Child protection measures apply regardless of religious rules
- 29 August 2011
- From the section Northern Ireland
The Irish justice minister has said that forthcoming child protection measures, including mandatory reporting will "apply regardless of any internal rules of any religious grouping".
Alan Shatter was responding to comments made by Cardinal Sean Brady who defended the seal of confession.
Cardinal Brady stressed it was a "sacred and treasured" rite.
Mr Shatter said past failures in the Catholic Church had led paedophiles to believe they could act with "impunity".
Last month the Cloyne report was published.
It found the diocese failed to report all complaints of abuse to police.
As a result, a number of child protection measures were announced under the legislation currently being drawn up.
A priest could be convicted of a criminal offence if they were told of a sexual abuse case and failed to report it to the civil authorities.
In a statement, a spokesperson for Mr Shatter said: "It is the failure in the past to make such reports that has led sexual predators into believing that they have impunity and facilitated paedophiles preying on children and destroying their lives."
Anyone who fails to declare information about the abuse of a child could face a prison term of five years.
The Irish Children's Minister Frances Fitzgerald said that priests who are given admissions of child abuse during the sacrament of confession will not be exempt from new rules on mandatory reporting.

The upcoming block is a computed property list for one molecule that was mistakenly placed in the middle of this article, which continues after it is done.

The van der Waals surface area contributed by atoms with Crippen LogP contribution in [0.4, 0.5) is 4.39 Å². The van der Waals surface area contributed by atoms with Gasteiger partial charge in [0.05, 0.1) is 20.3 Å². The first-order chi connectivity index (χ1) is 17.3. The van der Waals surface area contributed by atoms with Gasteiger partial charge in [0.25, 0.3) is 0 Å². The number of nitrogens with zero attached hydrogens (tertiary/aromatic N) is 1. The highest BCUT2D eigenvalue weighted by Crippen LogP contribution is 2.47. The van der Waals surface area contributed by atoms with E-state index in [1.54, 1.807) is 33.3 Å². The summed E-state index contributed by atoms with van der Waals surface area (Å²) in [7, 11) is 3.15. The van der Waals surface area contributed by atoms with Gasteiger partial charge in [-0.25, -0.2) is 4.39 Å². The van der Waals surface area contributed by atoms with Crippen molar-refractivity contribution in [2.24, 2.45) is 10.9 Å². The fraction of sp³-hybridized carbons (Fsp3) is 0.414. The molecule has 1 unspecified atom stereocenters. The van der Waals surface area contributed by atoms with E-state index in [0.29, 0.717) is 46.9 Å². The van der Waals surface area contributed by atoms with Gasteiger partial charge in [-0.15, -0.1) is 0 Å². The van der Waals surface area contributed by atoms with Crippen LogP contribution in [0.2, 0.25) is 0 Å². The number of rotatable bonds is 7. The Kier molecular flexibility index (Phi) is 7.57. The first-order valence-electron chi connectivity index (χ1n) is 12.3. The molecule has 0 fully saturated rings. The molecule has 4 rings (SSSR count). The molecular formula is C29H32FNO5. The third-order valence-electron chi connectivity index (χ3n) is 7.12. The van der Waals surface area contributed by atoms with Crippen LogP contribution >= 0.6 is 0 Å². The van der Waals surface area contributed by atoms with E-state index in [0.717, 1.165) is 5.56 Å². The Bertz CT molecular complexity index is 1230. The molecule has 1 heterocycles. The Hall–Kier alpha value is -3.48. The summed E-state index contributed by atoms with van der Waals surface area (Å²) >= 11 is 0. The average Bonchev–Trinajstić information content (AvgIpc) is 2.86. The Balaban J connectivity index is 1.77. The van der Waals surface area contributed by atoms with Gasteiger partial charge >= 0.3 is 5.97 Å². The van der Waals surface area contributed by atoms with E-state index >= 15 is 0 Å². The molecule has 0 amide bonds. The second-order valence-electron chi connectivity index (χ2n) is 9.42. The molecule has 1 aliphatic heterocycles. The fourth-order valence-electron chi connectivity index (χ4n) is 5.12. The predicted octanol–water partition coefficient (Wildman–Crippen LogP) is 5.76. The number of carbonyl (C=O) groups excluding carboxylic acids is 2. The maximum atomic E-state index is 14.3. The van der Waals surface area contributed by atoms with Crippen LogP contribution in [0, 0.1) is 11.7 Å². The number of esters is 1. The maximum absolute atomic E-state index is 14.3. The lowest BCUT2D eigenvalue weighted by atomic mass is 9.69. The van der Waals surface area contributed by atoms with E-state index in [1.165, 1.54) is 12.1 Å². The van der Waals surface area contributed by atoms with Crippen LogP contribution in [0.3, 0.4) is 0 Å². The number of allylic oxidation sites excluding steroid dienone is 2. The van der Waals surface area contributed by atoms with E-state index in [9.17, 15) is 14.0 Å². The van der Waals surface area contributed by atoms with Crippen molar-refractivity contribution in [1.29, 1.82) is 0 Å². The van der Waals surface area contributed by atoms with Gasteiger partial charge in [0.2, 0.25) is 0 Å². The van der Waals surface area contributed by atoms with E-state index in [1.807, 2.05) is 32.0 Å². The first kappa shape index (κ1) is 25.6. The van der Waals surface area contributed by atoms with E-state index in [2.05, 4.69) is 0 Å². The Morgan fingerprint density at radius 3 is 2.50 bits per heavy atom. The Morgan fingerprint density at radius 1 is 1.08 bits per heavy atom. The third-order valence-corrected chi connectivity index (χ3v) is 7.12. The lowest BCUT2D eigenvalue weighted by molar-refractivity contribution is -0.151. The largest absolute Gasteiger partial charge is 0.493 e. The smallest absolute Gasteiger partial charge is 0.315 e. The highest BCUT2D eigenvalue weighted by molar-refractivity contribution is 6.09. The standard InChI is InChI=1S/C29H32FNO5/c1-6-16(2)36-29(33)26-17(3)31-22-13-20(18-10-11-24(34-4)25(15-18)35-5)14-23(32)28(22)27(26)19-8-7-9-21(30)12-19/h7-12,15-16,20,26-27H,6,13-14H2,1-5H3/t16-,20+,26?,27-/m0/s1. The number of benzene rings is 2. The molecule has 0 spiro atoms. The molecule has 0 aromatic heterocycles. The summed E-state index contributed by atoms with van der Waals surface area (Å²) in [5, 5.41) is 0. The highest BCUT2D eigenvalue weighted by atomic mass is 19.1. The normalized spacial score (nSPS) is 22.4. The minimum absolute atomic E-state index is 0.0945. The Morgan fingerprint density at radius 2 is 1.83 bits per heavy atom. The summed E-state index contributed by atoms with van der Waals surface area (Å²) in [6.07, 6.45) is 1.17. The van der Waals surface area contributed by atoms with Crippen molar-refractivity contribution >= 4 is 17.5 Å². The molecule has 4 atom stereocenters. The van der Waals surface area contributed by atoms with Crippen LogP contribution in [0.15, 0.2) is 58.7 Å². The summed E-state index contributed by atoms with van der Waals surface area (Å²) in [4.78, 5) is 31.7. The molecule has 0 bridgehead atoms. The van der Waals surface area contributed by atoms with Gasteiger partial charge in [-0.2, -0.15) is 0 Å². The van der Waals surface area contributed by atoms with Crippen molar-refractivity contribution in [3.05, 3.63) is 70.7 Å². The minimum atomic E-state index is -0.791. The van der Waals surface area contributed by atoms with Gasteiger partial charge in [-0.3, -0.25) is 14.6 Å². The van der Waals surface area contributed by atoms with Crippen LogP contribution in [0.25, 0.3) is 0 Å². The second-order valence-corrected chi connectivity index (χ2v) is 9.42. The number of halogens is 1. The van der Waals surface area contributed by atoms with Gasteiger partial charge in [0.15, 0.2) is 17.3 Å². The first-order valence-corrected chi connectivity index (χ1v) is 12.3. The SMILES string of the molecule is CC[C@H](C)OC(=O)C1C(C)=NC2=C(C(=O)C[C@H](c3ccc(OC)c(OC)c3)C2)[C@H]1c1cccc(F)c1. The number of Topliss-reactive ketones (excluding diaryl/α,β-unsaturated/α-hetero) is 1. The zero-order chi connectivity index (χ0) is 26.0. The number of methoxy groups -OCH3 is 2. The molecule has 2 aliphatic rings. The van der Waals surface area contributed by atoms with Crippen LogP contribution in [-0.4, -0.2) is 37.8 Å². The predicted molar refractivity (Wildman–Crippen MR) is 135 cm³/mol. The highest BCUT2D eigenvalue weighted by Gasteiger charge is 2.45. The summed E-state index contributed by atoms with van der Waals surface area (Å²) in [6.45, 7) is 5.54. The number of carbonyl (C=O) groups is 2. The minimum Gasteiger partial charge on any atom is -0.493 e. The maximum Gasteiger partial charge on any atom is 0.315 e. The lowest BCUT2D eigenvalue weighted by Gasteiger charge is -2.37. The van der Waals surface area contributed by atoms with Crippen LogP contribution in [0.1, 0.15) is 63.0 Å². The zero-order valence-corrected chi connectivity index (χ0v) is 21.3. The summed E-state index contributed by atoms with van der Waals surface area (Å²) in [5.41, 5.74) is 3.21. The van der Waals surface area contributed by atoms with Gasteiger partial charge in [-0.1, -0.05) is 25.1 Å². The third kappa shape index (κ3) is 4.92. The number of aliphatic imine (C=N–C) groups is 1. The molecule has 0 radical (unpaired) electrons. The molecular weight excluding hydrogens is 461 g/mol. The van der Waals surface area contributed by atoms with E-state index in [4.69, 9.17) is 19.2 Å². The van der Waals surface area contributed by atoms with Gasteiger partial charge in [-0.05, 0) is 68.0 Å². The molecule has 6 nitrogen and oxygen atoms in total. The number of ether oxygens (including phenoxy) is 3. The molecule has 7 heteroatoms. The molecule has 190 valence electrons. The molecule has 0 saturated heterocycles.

During his homily to worshippers at Knock shrine in County Mayo, on Sunday, the archbishop of Armagh and primate of all Ireland said: "Freedom to participate in worship and to enjoy the long-established rites of the church is so fundamental that any intrusion upon it is a challenge to the very basis of a free society" he said.
The inquiry into the Cloyne Diocese was set up by the Irish government in January 2009 following a report published the previous month.
It was conducted by the National Board for Safeguarding Children (NBSC) - a body set up by the Catholic Church to oversee child protection policies.
It found child protection practices in the diocese were "inadequate and in some respects dangerous".
Meanwhile, it has been announced that 22 new seminarians are to begin studying for the priesthood this autumn at Ireland's national seminary, Saint Patrick's College in Maynooth.
The group includes a chartered surveyor, a pub manager, several mature students and at least one school leaver.
The average age of the new entrants is 25-years-old, and they come from 14 of the 26 dioceses of Ireland.